So as the story was slowly winding down, and we all have accepted there are no survivors, it was time to start looking ahead again.

It is therefore that reading today’s MH370 story has left me with mixed feelings.

A Chinese patrol ship has detected an electronic pulse close to where the missing Malaysia Airlines plane is believed to have crashed into the southern Indian Ocean, state media announced late on Saturday.

Australian search authorities said such a signal would be “consistent” with a black box, but both they and China’s state news agency, Xinhua, stressed there was no conclusive evidence linking the “ping” to flight MH370 as the search entered its fifth week. Xinhua, which has a reporter on board the vessel, said the pulse had been detected by the patrol ship Haixun’s black box detector at around 25 degrees south and 101 degrees east, within the 84,000-sq-mile search zone.

The pulse had a frequency of 37.5kHz per second – the same as emitted by flight recorders. Dozens of ships and planes from 26 countries, including the British nuclear submarine HMS Tireless, are racing to find the black box recorders before their batteries run out. No wreckage has yet been found in the area, despite a massive international hunt.   Read more »

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Photo Of The Day

Unknown source

Unknown source

 

Homemade Bionic Hands

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The hypocrisy of the left over free trade

When Labour, supported by the Green party and Winston Peters were last in government they negotiated a free trade agreement with China. This was a good thing. They also negotiated it in secret until the deal was done and then let everyone know the results.

The FTA with China has been spectacular in its achievements for Kiwi business.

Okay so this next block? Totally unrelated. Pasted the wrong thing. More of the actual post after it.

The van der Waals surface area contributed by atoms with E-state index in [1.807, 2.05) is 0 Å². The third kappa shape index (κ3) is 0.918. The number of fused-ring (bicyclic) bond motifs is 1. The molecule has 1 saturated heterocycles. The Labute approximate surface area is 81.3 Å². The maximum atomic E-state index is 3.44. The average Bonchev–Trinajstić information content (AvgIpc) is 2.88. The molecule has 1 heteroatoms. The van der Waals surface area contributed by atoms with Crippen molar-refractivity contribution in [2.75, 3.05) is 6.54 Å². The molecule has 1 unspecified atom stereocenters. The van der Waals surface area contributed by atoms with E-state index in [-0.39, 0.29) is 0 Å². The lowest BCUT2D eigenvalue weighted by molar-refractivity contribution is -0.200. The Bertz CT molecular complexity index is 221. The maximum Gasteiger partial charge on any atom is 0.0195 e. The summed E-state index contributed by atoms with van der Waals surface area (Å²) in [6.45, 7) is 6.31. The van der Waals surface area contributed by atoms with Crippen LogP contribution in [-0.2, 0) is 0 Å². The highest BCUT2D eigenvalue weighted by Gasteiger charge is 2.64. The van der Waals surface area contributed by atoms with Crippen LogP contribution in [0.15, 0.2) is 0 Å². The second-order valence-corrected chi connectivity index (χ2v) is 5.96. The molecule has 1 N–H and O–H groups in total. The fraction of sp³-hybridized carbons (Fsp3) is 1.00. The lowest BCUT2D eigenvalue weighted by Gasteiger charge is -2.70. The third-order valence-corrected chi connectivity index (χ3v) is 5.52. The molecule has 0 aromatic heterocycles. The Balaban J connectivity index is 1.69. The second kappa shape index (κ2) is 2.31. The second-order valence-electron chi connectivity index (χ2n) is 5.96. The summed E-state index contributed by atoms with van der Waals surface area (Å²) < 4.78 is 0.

Move forward a few years and the TPPA is being negotiated and these same politicians are now calling for our negotiations to be conducted in public and are screaming and marching in the streets.

David Cunliffe, who professes on his CV at least to be a trade genius had this to say yesterday:

“We are demanding the Government release the text and the details,” he said. “This deal needs to be in the public domain so that New Zealanders can be informed and we can have a proper public debate … I can’t say today what our final position is going to be because we are going to wait until we see the details.”

The hypocrisy can be smelled over the internet such is the stench.  Read more »

Map of the Day

mapping-chinas-global-reach

 

China’s global reach.

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Fran O’Sullivan on China, National and Labour nasty tactics

Fran O’Sullivan writes about John Key’s China triumph:

John Key has firmly put his personal stamp on the New Zealand-China relationship by forging a “trusted partner” status with Chinese President Xi Jinping.

Xi heralded the co-operation between China and New Zealand as “pioneering and exemplary”, saying he believed Key’s tour would instil new vitality into the bilateral relationship.

The Chinese President not only made sure New Zealand media were present for all of his reassuring opening remarks at the onset of the two leaders’ bilateral meeting at the Great Hall of the People, but he also welcomed Key and his officials “as family” to a rare private dinner.

This is no mean feat, given Beijing’s barely disguised anger over the Fonterra botulism scare that last year resulted in scathing editorials in official news organs over the New Zealand Government’s perceived failure to rigorously police food safety standards.

Chinese consumers were justifiably angry over the Fonterra fiasco. It not only diminished their confidence in the safety of New Zealand infant formula but resulted in significant collateral damage to the smaller Kiwi exporters that had the foresight and wit (which Fonterra at that stage lacked) to manufacture New Zealand-branded infant formula for the Chinese market.

Key’s visit has drawn a line under that episode.

Which is why Labour and their flunkies in MFaT wanted to rain on the parade.

But the Opposition has been determined to try to ensure Key does not get to politically bank the positives from the deepening bilateral relationship.

This is a mistake, especially given Labour’s own groundbreaking role in forging bilateral ties with China.    Read more »

Photo Of The Day

© Ngai-bun Wong, 2014 Sony World Photography Awards

© Ngai-bun Wong, 2014 Sony World Photography Awards

Horse fighting in Rongshui, Guangxi, China